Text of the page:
In Chapter 8 of “War at a Peace Conference”, the reading highlights the conflicts and differences that arise when organizing large scale socio-political conferences. The reading describes the difficulties of planning the Indochinese Women’s Conference (IWC), which took place in Vancouver and Toronto in 1971 to facilitate open dialogue and political unity among North American and Southeast Asian women. They experienced structural and organization issues, which arose because of the various co-sponsors and their different agendas. The co-sponsors involved were maternalist peace activists, Women’s Liberation (WL) activists, Voice of Women (VOW), Women Strike for Peace (WSP), and Third World Women. WL was determined to make the conference as inclusive as possible, especially because previous international delegations were not. These groups were somewhat divided as the organizations collaborated and discussed the conference separately (and they were widespread across the west and east coast in the United States). Third World Women were initially not part of the organizing process, and this led them to demand time in the conference schedule to engage with the Indochinese delegates autonomously. I thought this was interesting because it made me wonder what the point of this conference was if people were going to be separated. A major flaw of the conference was the lack of unity among Third World Women, Canadian women, and American women. Canadian organizers felt a sense of entitlement from American organizers, and the American organizers did not want to challenge the efforts of Third World Women because some were afflicted with white “guilt”. It shows the lack of dialogue and understanding even among North Americans, let alone across the Pacific.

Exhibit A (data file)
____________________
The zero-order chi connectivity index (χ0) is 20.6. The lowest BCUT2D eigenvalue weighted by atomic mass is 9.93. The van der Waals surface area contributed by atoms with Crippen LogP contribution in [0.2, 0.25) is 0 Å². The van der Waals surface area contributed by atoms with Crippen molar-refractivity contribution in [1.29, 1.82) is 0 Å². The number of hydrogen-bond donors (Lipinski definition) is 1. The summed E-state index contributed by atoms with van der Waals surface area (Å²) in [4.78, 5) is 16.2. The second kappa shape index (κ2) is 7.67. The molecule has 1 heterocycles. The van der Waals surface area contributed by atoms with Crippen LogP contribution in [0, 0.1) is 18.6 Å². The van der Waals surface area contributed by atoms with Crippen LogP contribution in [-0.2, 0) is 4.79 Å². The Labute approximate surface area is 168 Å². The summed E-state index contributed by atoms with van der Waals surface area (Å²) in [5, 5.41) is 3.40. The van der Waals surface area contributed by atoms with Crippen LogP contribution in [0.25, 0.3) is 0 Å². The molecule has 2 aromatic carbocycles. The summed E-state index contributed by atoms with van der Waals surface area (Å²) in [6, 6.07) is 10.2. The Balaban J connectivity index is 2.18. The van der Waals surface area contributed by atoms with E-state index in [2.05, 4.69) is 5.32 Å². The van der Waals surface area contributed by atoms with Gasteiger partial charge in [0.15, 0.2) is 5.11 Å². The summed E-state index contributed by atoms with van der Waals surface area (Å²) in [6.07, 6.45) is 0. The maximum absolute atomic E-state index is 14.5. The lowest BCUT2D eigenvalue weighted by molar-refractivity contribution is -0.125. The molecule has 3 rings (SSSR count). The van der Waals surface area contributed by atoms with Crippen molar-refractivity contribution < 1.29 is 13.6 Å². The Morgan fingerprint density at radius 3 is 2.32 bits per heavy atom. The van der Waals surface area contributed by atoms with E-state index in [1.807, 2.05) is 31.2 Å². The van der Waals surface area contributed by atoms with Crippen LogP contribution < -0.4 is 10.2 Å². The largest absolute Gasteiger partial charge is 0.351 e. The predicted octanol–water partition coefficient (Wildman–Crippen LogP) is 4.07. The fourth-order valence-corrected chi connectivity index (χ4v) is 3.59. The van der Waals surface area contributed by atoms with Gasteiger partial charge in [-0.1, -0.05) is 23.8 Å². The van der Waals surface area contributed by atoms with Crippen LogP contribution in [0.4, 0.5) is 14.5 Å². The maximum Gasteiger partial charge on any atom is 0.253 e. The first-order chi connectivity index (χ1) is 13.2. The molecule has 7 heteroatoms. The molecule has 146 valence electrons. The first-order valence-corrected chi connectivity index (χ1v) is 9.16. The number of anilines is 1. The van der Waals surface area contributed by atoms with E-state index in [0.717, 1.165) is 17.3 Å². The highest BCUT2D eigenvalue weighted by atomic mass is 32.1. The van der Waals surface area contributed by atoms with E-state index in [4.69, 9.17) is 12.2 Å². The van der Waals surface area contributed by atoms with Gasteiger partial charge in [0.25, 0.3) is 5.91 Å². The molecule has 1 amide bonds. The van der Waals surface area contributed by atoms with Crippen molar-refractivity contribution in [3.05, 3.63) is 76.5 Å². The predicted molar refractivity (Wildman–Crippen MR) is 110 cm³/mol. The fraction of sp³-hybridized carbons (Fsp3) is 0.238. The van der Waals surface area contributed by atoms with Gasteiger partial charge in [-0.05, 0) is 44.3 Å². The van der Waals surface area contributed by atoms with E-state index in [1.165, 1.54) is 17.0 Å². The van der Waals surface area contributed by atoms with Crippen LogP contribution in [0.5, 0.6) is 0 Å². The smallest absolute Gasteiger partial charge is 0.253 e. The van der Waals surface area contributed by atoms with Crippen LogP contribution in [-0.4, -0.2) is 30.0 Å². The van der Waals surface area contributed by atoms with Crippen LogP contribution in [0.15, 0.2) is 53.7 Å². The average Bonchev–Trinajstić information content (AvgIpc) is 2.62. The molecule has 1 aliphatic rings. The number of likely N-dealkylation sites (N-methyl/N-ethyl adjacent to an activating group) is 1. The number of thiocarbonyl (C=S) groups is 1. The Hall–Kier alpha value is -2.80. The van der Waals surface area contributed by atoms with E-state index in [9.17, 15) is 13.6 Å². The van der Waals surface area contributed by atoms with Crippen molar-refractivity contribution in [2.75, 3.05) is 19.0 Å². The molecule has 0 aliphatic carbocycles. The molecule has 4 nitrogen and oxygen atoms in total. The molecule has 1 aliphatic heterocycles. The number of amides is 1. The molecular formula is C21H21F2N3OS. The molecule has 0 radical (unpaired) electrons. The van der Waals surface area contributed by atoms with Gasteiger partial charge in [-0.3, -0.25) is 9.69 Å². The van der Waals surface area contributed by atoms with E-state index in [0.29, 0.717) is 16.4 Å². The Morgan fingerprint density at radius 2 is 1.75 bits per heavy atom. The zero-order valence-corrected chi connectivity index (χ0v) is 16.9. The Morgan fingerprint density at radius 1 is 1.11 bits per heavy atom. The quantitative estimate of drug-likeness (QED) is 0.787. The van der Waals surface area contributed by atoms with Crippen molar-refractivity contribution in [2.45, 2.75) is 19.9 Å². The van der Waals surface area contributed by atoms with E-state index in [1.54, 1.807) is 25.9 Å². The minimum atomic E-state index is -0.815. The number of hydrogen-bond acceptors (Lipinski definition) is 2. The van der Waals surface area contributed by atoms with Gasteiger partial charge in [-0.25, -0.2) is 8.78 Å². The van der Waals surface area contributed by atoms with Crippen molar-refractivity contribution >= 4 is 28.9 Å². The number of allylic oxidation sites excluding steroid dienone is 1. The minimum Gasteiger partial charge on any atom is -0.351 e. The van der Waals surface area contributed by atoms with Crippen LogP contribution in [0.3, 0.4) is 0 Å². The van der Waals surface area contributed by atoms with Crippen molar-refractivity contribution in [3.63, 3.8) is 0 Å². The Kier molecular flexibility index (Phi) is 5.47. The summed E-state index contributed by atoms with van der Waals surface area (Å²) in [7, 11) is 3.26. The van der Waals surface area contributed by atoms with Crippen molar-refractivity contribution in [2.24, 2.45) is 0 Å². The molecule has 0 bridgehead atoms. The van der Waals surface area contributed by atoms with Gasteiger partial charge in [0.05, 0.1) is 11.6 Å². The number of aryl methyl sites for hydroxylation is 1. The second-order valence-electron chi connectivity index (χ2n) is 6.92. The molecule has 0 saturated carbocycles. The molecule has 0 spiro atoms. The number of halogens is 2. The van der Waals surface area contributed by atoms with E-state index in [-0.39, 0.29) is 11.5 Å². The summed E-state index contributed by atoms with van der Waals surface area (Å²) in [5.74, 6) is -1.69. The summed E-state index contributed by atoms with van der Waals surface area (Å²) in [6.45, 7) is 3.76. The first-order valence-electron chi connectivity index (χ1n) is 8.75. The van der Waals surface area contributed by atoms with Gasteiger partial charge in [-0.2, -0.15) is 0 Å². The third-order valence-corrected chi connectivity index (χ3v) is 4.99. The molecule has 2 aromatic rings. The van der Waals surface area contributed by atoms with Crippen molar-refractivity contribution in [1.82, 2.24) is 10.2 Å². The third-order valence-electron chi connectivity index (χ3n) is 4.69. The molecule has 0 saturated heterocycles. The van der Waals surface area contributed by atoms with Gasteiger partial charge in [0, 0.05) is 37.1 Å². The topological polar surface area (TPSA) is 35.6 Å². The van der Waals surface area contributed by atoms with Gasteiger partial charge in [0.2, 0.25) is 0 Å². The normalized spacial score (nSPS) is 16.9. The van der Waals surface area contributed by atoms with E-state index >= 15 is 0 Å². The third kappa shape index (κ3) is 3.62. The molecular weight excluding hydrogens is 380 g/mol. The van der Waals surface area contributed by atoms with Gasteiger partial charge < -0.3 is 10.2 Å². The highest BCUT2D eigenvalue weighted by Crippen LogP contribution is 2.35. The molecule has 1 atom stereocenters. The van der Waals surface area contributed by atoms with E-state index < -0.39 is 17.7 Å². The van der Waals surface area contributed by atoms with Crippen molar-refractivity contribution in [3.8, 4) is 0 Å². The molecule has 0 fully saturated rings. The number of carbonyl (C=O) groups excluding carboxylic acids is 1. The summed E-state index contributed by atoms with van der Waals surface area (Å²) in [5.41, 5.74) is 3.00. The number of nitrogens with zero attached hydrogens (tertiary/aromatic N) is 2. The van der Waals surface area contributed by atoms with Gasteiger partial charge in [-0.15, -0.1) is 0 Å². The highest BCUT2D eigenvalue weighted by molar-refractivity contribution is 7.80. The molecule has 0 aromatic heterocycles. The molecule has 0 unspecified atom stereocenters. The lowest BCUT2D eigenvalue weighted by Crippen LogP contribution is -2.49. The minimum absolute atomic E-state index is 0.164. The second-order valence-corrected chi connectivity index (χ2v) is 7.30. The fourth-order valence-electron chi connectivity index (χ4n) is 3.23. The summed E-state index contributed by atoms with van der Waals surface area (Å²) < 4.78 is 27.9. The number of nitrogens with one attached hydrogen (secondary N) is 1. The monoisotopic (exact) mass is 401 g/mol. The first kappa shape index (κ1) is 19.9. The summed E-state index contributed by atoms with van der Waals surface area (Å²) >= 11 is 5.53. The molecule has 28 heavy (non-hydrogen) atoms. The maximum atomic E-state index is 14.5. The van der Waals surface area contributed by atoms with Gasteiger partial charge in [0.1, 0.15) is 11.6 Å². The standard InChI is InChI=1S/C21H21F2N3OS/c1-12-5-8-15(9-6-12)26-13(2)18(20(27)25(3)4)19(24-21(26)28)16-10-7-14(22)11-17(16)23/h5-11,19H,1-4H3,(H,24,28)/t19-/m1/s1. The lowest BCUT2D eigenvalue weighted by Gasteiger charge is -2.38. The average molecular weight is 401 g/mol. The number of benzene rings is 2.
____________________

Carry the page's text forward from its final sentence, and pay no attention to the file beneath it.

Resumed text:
Question: How can we organize international socio-political conferences in a way that unifies people?